Tuesday, April 21, 2009

Mean streets

My mobile phone cheats at backgammon. Odd how it throws itself loads of double-sixes just when it needs them, and gives me a double–five exactly and only when that is the one dice-roll that is completely useless. Funny how the very moment I uncover the ‘four’ point, the machine awards itself a four.

Of course, this is all paranoia; my excuse for being demonstrably the world’s worst backgammon player. The dice rolls are generated at random, but I only remember the few that are spectacularly opportune or desperately inconvenient, dependent on whether they’re the black or the white dice.

If my opponent rolled 2D6 and, after an expected spread of results got three double-sixes, I might sit up and take notice of his lucky streak. I might brandish Harry Potter’s wand and with a “Reductio fortuitus!” cast an incantation to prevent the dice from rolling uncharacteristically high. And the spell works! The next five rolls are not double-six. QED.

The gainsayers, disbelievers and acolytes of James Randi will point out that my eldritch magicks have no effect on the behaviour of the dice. Simply put, rolling three twelves in a row has a 1:46656 chance (0.00214%). Not rolling a double-six for the next five rolls comes at a probability of 86.86%. No magic required.

And this brings me to what continues to bug me.

For some reason, a basic understanding of this ‘regression to mean’ doesn’t apply when so-called ‘safety’ cameras are installed on the roads. For example, following decades of no traffic incidents[1] at a particular location, there’s suddenly a rash of five KSIs (Killed or Seriously Injured) over, say, a five-year period. A camera is installed, and “Reductio fortuitus!” for the next five years the KSI rate reverts to zero. Clearly it’s the magic box that has achieved all this, and not basic statistics.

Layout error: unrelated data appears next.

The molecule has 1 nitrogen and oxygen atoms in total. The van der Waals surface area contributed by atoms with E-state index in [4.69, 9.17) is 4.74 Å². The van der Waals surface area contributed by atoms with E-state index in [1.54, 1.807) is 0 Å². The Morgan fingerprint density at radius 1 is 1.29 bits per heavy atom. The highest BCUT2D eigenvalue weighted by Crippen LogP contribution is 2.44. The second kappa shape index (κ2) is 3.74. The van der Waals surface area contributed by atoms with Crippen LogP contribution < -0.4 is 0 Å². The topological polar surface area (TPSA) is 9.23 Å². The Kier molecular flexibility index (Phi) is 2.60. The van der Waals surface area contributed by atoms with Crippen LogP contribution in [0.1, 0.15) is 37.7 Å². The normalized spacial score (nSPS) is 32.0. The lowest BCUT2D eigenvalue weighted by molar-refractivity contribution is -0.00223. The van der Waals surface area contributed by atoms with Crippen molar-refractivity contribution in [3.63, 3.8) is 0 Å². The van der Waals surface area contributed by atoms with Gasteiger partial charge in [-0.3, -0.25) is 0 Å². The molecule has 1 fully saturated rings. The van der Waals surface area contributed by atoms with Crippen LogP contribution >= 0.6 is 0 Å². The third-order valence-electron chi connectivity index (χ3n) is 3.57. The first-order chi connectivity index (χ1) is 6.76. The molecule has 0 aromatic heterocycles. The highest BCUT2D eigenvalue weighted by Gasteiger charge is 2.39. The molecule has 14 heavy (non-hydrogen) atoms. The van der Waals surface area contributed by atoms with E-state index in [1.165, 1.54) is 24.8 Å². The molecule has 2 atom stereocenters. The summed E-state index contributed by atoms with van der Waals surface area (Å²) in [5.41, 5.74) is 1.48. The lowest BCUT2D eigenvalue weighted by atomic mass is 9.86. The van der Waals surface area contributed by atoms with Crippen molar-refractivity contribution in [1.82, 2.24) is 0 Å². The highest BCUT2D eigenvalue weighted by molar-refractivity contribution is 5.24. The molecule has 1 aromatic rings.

We are told that excessive speed is a major contributory factor in traffic incidents. How many? What proportion?

According to the UK’s Transport Research Laboratory’s report TRL323 - “A new system for recording contributory factors in road accidents.” (© TRL 1998, ISSN 0968-4107 and downloadable free of charge from the TRL's website):
  • Excessive speed is the overall contributory factor in 7.3% That's an average; actual between 2.8% and 9.2% depending on geographical area.
  • Excessive speed the ‘definite’ contributory factor in 6.0% of recorded incidents.